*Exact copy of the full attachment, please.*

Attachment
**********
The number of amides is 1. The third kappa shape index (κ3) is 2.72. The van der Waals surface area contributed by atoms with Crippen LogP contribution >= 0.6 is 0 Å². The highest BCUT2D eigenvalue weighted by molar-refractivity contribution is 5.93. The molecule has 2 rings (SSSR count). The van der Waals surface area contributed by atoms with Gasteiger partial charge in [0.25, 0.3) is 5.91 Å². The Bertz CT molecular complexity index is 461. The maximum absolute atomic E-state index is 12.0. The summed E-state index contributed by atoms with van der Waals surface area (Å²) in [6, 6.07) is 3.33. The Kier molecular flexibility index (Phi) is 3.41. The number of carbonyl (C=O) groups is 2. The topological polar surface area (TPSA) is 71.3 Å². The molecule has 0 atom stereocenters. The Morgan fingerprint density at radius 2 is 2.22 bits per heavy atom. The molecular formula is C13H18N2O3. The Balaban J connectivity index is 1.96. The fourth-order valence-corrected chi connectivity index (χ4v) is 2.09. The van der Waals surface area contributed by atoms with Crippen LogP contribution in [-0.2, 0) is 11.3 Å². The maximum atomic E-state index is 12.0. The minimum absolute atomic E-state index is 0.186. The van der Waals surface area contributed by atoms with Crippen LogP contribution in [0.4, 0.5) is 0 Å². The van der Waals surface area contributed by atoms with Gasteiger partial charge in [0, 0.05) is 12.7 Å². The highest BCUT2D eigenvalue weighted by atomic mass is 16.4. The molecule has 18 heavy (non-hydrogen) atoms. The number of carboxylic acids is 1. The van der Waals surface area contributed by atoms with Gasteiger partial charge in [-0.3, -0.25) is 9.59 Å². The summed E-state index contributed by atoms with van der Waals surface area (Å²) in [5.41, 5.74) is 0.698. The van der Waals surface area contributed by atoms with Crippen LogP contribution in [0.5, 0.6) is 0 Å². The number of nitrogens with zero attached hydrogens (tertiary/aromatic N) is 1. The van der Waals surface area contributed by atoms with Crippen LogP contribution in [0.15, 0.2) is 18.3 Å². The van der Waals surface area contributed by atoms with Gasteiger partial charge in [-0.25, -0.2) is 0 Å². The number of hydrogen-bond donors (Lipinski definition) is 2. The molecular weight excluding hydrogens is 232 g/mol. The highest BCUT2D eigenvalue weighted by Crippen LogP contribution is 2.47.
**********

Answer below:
The number of amides is 1. The third kappa shape index (κ3) is 2.72. The van der Waals surface area contributed by atoms with Crippen LogP contribution >= 0.6 is 0 Å². The highest BCUT2D eigenvalue weighted by molar-refractivity contribution is 5.93. The molecule has 2 rings (SSSR count). The van der Waals surface area contributed by atoms with Gasteiger partial charge in [0.25, 0.3) is 5.91 Å². The Bertz CT molecular complexity index is 461. The maximum absolute atomic E-state index is 12.0. The summed E-state index contributed by atoms with van der Waals surface area (Å²) in [6, 6.07) is 3.33. The Kier molecular flexibility index (Phi) is 3.41. The number of carbonyl (C=O) groups is 2. The topological polar surface area (TPSA) is 71.3 Å². The molecule has 0 atom stereocenters. The Morgan fingerprint density at radius 2 is 2.22 bits per heavy atom. The molecular formula is C13H18N2O3. The Balaban J connectivity index is 1.96. The fourth-order valence-corrected chi connectivity index (χ4v) is 2.09. The van der Waals surface area contributed by atoms with Crippen LogP contribution in [-0.2, 0) is 11.3 Å². The maximum atomic E-state index is 12.0. The minimum absolute atomic E-state index is 0.186. The van der Waals surface area contributed by atoms with Crippen LogP contribution in [0.4, 0.5) is 0 Å². The van der Waals surface area contributed by atoms with Gasteiger partial charge in [0, 0.05) is 12.7 Å². The highest BCUT2D eigenvalue weighted by atomic mass is 16.4. The molecule has 18 heavy (non-hydrogen) atoms. The number of carboxylic acids is 1. The van der Waals surface area contributed by atoms with Gasteiger partial charge in [-0.3, -0.25) is 9.59 Å². The summed E-state index contributed by atoms with van der Waals surface area (Å²) in [5.41, 5.74) is 0.698. The van der Waals surface area contributed by atoms with Crippen LogP contribution in [0.5, 0.6) is 0 Å². The number of nitrogens with zero attached hydrogens (tertiary/aromatic N) is 1. The van der Waals surface area contributed by atoms with Crippen LogP contribution in [0.15, 0.2) is 18.3 Å². The van der Waals surface area contributed by atoms with Gasteiger partial charge in [-0.25, -0.2) is 0 Å². The number of hydrogen-bond donors (Lipinski definition) is 2. The molecular weight excluding hydrogens is 232 g/mol. The highest BCUT2D eigenvalue weighted by Crippen LogP contribution is 2.47.